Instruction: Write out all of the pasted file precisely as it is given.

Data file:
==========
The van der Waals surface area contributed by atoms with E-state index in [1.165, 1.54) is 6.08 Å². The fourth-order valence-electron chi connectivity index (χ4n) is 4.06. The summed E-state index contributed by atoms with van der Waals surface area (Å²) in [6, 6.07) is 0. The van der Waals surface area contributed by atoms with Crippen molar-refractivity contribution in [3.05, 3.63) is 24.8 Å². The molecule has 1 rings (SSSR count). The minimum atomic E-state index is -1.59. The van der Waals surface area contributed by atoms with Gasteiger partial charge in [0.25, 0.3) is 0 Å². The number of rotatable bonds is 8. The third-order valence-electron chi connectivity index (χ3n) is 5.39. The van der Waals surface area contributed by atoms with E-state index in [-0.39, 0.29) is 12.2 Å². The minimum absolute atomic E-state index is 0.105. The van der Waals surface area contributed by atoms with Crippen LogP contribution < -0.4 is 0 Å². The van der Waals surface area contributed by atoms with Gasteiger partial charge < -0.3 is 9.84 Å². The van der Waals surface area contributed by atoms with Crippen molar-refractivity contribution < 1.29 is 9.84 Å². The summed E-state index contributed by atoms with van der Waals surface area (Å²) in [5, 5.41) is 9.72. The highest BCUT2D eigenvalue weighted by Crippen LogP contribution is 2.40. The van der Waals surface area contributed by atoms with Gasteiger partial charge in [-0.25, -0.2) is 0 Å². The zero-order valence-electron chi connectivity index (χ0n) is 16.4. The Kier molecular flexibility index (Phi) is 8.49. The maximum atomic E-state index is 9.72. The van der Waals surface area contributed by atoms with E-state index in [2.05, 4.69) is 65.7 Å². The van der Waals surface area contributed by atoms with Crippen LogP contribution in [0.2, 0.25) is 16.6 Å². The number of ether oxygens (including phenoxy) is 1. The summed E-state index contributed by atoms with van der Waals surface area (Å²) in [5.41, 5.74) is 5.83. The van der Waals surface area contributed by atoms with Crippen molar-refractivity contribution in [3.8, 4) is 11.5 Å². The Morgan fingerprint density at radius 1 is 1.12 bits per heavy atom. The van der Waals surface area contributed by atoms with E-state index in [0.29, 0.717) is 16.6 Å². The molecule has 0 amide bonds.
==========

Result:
The van der Waals surface area contributed by atoms with E-state index in [1.165, 1.54) is 6.08 Å². The fourth-order valence-electron chi connectivity index (χ4n) is 4.06. The summed E-state index contributed by atoms with van der Waals surface area (Å²) in [6, 6.07) is 0. The van der Waals surface area contributed by atoms with Crippen molar-refractivity contribution in [3.05, 3.63) is 24.8 Å². The molecule has 1 rings (SSSR count). The minimum atomic E-state index is -1.59. The van der Waals surface area contributed by atoms with Gasteiger partial charge in [0.25, 0.3) is 0 Å². The number of rotatable bonds is 8. The third-order valence-electron chi connectivity index (χ3n) is 5.39. The van der Waals surface area contributed by atoms with E-state index in [-0.39, 0.29) is 12.2 Å². The minimum absolute atomic E-state index is 0.105. The van der Waals surface area contributed by atoms with Crippen LogP contribution < -0.4 is 0 Å². The van der Waals surface area contributed by atoms with Gasteiger partial charge < -0.3 is 9.84 Å². The van der Waals surface area contributed by atoms with Crippen molar-refractivity contribution < 1.29 is 9.84 Å². The summed E-state index contributed by atoms with van der Waals surface area (Å²) in [5, 5.41) is 9.72. The highest BCUT2D eigenvalue weighted by Crippen LogP contribution is 2.40. The van der Waals surface area contributed by atoms with Gasteiger partial charge in [-0.25, -0.2) is 0 Å². The zero-order valence-electron chi connectivity index (χ0n) is 16.4. The Kier molecular flexibility index (Phi) is 8.49. The maximum atomic E-state index is 9.72. The van der Waals surface area contributed by atoms with E-state index in [2.05, 4.69) is 65.7 Å². The van der Waals surface area contributed by atoms with Crippen LogP contribution in [0.2, 0.25) is 16.6 Å². The number of ether oxygens (including phenoxy) is 1. The summed E-state index contributed by atoms with van der Waals surface area (Å²) in [5.41, 5.74) is 5.83. The van der Waals surface area contributed by atoms with Crippen molar-refractivity contribution in [3.8, 4) is 11.5 Å². The Morgan fingerprint density at radius 1 is 1.12 bits per heavy atom. The van der Waals surface area contributed by atoms with E-state index in [0.29, 0.717) is 16.6 Å². The molecule has 0 amide bonds.